Both of the children described with mitochondrial PEPCK deficiency had lactic acidemia, hypoglycemia, hypotonia, hepatomegaly, and failure to thrive.72,186,187 One patient had more severe symptoms, and, in addition, had peripheral edema, disordered liver function, and episodes of unexplained pyrexia; she died at age 6 months.187 The other patient with mitochondrial PEPCK deficiency had survived to age 10 years with some continuing muscular weakness and hypotonia. These latter symptoms are most likely due to a lack of mitochondrial PEPCK in muscle, where it is thought to play an essential role in the regulation of the pool size of 4-carbon intermediates.150 A later publication described the sib of one of these PEPCK-deficient cases who had the same clinical presentation but normal PEPCK activity in leukocytes and fibroblasts.188 This obviously makes it unlikely that PEPCK was the primary deficiency in this family.188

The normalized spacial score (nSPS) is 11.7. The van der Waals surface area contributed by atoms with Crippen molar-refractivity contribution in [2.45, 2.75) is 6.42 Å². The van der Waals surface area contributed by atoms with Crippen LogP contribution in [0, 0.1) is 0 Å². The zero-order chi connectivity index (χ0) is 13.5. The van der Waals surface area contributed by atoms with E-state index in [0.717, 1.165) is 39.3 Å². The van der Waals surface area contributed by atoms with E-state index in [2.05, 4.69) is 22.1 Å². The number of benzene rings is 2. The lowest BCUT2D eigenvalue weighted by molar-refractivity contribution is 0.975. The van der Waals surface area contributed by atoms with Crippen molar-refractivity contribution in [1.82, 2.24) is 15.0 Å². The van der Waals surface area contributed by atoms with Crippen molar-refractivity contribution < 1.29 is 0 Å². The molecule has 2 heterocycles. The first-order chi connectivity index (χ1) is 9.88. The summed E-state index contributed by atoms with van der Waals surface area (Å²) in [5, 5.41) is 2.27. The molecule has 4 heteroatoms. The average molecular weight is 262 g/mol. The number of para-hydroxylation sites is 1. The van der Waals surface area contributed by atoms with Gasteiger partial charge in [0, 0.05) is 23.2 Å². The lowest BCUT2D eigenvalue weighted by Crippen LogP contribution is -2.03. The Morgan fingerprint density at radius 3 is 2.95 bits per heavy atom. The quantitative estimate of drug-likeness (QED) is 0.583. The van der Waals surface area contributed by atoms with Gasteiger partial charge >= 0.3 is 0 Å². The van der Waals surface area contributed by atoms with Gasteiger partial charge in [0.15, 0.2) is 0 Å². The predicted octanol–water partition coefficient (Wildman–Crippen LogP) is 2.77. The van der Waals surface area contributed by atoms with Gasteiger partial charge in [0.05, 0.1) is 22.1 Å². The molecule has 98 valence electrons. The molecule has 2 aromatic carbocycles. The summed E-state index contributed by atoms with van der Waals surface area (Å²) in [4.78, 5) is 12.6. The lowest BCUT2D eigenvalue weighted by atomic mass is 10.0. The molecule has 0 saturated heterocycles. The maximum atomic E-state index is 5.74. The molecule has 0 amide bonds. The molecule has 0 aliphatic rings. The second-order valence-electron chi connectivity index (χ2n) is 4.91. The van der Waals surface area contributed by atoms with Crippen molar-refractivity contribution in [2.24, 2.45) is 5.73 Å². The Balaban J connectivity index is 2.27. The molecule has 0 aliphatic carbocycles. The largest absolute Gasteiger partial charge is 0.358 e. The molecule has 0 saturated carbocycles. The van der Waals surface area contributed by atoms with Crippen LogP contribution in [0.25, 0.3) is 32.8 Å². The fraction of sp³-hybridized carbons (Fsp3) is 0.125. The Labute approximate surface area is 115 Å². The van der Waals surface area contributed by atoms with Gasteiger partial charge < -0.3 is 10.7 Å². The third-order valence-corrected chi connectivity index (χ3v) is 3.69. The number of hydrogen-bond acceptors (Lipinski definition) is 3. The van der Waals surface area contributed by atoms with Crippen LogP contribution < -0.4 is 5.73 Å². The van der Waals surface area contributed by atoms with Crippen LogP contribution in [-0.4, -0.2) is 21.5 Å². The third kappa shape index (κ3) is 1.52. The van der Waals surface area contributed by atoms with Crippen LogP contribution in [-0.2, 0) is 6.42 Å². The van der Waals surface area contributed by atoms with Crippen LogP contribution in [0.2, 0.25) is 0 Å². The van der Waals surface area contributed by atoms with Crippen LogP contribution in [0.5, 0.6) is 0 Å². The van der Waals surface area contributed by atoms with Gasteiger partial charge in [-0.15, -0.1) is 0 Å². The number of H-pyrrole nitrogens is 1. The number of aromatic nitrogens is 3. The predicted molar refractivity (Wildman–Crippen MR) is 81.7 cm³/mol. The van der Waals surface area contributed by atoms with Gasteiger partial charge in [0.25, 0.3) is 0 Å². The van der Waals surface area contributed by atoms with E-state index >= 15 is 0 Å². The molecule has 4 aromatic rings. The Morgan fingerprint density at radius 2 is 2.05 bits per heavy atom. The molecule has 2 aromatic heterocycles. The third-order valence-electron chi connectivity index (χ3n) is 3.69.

The cytosolic form of PEPCK is subject to induction and repression, being induced by catabolic states and repressed by anabolic states.189 There is a strong suggestion in the cases described by Vidnes and Sovik185 that the hypoglycemia and low cystolic PEPCK seen in this group of neonates was a result of hyperinsulinism, a condition that would repress cytosolic PEPCK expression in the liver. Hepatomegaly and hypoglycemia were present in two infants described by Hommes et al.184 with 5 and 10 percent of control PEPCK activity. Localization of the site of the PEPCK was not attempted in postmortem liver samples from these children, both having succumbed to uncontrollable hypoglycemic episodes. Interestingly, one of these children had the inexplicable hypertriglyceridemia and hypercholesterolemia that was evident in the child we described.72,186,187